Drug Re-importation, a Fallacy

One of the many fallacies that accompanies the question of drug re-importation is the idea that low drug prices in foreign markets harm American consumers.

I will attempt to briefly demonstrate that this is not the case.

For simplicity, assume a monopoly supplier of a patented prescription drug selling into a free American market with a zero marginal cost of production. Also assume that the supplier sells directly to consumers. These assumptions are not true, especially that of a free American market, but the conclusions should not be fundamentally affected.

In the American market, the monopoly supplier will attempt to price so as to maximize his profits or minimize his losses. Since we are assuming a negligible marginal cost of production, the price that maximizes profits is also the price that maximizes revenues. For a sufficiently high price, say PHIGH, there will be no demand and, therefore, no revenue. For a price of zero, there will be lots of demand, but again, no revenue. Somewhere in between a price of zero and a price of PHIGH there must exist at least one price, call it PMAX, which produces a maximum amount of revenue. This is exactly the same argument that results in the Laffer curve for tax rates and tax revenue.

The drug supplier will attempt to set his price at PMAX, to maximize both revenues and profits. Just to be clear, we are not talking here about accounting profits, which would have to take into account all sorts of non-marginal costs and sunk costs, which are not relevant for current pricing. What does determine pricing is the supplier's estimation of how consumers would modulate their demand as price is changed. The point of maximum revenue is also the point at which the price elasticity of demand is unity. Above this point a given percentage increase in price will result in a larger percentage reduction in unit demand, producing a lower level of total revenue.

At this point we have said nothing about foreign markets, and the price is entirely determined by a supplier's estimation of what the shape and level of the consumer price/demand curve is that he faces. He is guaranteed to be wrong in his estimation, but whether he is too high or too low in his estimation of PMAX, in either case he will leave money on the table.

Now assume that other markets exist in Liberia and Canada. IF,and this is a big IF, the supplier is allowed to write legally and effectively enforceable sales contracts that prohibit the re-export of drugs, then the supplier is able to enforce price discrimination in the three isolated markets. In this case, the same pricing mechanism as detailed above will be applied separately in each of the three markets, again assuming that all three markets are free.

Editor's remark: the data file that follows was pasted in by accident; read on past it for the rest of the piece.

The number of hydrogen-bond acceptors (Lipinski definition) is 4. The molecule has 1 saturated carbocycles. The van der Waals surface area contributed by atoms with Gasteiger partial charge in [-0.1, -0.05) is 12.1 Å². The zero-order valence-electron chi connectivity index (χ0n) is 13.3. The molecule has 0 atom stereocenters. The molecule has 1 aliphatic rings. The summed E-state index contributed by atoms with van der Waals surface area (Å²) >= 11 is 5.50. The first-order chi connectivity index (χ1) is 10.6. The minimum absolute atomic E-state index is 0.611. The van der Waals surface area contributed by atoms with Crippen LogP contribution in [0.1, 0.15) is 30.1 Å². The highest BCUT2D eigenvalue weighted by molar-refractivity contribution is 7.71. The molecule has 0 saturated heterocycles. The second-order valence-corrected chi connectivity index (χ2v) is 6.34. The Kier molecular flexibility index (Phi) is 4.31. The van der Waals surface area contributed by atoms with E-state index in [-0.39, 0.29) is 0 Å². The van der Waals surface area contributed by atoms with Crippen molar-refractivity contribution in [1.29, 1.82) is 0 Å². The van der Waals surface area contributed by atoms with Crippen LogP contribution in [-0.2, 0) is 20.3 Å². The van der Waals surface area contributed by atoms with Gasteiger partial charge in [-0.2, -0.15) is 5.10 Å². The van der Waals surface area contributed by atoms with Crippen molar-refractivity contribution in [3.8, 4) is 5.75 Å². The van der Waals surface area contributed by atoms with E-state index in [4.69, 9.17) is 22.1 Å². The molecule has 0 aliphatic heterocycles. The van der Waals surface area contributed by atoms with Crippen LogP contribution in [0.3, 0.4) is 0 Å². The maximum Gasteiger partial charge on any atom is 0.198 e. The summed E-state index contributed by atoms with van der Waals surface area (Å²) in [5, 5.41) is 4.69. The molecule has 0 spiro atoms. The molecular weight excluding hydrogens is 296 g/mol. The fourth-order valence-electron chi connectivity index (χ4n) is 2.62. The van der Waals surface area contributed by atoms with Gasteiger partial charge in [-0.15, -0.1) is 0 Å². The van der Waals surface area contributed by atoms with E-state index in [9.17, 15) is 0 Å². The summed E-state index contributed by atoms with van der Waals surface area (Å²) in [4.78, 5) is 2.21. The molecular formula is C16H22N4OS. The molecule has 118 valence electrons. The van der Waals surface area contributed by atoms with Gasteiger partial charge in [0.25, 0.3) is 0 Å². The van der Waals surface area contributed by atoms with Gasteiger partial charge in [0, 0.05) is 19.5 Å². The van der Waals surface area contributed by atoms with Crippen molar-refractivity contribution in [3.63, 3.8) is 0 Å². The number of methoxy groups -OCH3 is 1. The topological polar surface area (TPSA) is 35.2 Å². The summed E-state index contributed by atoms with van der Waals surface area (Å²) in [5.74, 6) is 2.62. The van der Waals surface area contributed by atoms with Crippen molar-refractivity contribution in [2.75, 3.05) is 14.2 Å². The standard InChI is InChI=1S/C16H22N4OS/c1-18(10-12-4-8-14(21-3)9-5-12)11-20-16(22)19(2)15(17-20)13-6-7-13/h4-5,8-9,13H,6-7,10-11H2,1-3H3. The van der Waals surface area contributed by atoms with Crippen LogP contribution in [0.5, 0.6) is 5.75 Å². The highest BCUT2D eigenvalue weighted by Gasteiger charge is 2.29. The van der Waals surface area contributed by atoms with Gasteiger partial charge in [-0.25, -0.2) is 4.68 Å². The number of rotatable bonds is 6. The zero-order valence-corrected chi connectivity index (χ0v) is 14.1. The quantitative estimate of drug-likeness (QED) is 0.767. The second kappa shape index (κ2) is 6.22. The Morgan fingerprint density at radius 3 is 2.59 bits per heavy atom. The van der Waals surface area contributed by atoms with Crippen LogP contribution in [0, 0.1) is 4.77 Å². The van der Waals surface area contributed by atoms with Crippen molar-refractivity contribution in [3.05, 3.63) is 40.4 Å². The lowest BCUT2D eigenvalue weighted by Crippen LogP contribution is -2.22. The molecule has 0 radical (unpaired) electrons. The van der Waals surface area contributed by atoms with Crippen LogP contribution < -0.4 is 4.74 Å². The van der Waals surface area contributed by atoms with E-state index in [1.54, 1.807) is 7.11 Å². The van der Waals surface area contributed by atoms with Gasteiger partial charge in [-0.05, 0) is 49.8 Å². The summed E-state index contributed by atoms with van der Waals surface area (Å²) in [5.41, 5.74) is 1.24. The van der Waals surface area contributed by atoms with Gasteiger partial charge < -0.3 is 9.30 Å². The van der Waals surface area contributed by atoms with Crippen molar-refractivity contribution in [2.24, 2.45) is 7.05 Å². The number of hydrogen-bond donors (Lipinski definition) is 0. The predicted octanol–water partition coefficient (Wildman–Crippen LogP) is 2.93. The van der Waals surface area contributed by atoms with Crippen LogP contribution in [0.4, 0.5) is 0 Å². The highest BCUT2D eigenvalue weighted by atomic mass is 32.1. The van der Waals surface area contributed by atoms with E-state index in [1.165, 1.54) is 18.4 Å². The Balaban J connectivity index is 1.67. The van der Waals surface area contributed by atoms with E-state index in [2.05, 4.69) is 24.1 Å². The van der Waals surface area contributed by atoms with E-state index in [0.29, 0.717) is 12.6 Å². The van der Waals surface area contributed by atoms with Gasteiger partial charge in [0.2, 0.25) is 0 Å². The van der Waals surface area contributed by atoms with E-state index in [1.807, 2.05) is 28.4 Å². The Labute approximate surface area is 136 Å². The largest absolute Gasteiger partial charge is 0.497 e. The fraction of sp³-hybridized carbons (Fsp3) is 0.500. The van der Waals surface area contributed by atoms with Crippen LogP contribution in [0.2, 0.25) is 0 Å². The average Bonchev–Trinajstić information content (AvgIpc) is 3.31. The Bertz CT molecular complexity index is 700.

We can expect that the revenue-maximizing price in LIberia will be very low, due to a low standard of living, possibly so low that the supplier will refrain from participating in the market at all. In Canada, [edited] the revenue-maximizing price may be somewhat higher or lower than that in the US. [edited] In any case, no mechanism has appeared that will obviously affect the price/demand curve in the isolated US market.

If the requirement for free markets in Liberia and Canada is taken away, nothing is really changed. The Liberian government is likely to pay what would be a higher than a Liberian market price for the drugs and distribute them free to its population. The Canadian government, on the other hand, will likely negotiate a lower than Canadian market price for drugs and pass on the savings to its client-citizens. In neither case are the US market or US consumers negatively impacted.

What needs to be clear is that the decade-long development costs of drugs have nothing to do with their current market prices. These are sunk costs, best recovered in whole or in part by maximizing current profits and revenues, independent as to whether a full historical accounting shows a profit or a loss.

Far from harming US consumers, the isolated foreign markets make at least incremental additions to the recovery of development costs. It is the possible promise of those revenue additions that help bias future development decisions towards proceeding, resulting in a higher probability of valuable drugs.

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I imagine that if enough

I imagine that if enough senior citizens get on buses and smuggle the drugs back to America the supplier might re-think the values of PMAX in America and in Canada. Enough smuggling could cause a scarcity in Canada.

Don, The problem with your

Don,

The problem with your argument is that you are assuming away the very thing you are arguing against! I don't think anyone would argue that in a case of a completely effective ban on re-importation, low drug prices in other countries do not harm American consumers. Of course they don't! The markets are entirely separate from each other.

Of course, without this assumption, there is a strong case that can be made against low drug prices in other countries. The American consumer would in effect be subsidizing other markets, and consumers in these other markets could commit arbitrage by reselling the product back to American consumers.

One other factor that should be noted here: pharmaceutical companies benefit greatly from re-importation restrictions. This restrictions are enforced, and therefore subsidized by the government, and vicariously, the taxpayers. Without this subsidy, it is unlikely that pharmaceutical companies would be able to price discriminate to the extent they do now.

Drug research and production is perhaps the most difficult area of intellectual property to challenge. Most of us agree that there is considerable benefit flowing from drug research (witness our much longer life-spans relative to people living a century ago. But as you said, the marginal cost of drug production, once it is discovered, is close to zero. Therefore, the socially optimal price to charge is also zero, because all costs are sunk. Of course, if this was the actually the case, no one would have spent any money on drug research in the first place. This makes it very difficult for economists to calculate the costs and benefits associated with pharmaceuticals.

Also, Jonathan told me that you are at least partly an Austrian. Don't Austrians reject the existence of demand curves insofar as individual's demand curves cannot be calculated or aggregated?

Bill, I don't think that

Bill,